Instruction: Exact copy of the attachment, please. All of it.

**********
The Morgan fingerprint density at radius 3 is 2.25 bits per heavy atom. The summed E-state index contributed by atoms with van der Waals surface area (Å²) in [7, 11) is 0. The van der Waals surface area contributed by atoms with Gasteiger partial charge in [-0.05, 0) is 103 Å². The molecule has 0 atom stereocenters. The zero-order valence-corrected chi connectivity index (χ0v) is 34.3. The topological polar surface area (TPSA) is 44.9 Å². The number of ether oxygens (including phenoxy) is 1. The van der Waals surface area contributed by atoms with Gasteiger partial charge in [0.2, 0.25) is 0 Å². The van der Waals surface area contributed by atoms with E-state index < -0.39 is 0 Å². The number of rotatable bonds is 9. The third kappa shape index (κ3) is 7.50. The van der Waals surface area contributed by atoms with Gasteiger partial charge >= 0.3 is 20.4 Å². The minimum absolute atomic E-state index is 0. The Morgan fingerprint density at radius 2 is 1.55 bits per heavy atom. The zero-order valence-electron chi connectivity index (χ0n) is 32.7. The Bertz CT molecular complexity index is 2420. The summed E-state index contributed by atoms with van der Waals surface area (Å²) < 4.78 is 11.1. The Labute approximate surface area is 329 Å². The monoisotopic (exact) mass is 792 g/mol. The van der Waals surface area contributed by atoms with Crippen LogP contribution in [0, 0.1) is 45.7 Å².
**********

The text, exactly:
The Morgan fingerprint density at radius 3 is 2.25 bits per heavy atom. The summed E-state index contributed by atoms with van der Waals surface area (Å²) in [7, 11) is 0. The van der Waals surface area contributed by atoms with Gasteiger partial charge in [-0.05, 0) is 103 Å². The molecule has 0 atom stereocenters. The zero-order valence-corrected chi connectivity index (χ0v) is 34.3. The topological polar surface area (TPSA) is 44.9 Å². The number of ether oxygens (including phenoxy) is 1. The van der Waals surface area contributed by atoms with Gasteiger partial charge in [0.2, 0.25) is 0 Å². The van der Waals surface area contributed by atoms with E-state index < -0.39 is 0 Å². The number of rotatable bonds is 9. The third kappa shape index (κ3) is 7.50. The van der Waals surface area contributed by atoms with Gasteiger partial charge >= 0.3 is 20.4 Å². The minimum absolute atomic E-state index is 0. The Morgan fingerprint density at radius 2 is 1.55 bits per heavy atom. The zero-order valence-electron chi connectivity index (χ0n) is 32.7. The Bertz CT molecular complexity index is 2420. The summed E-state index contributed by atoms with van der Waals surface area (Å²) < 4.78 is 11.1. The Labute approximate surface area is 329 Å². The monoisotopic (exact) mass is 792 g/mol. The van der Waals surface area contributed by atoms with Crippen LogP contribution in [0, 0.1) is 45.7 Å².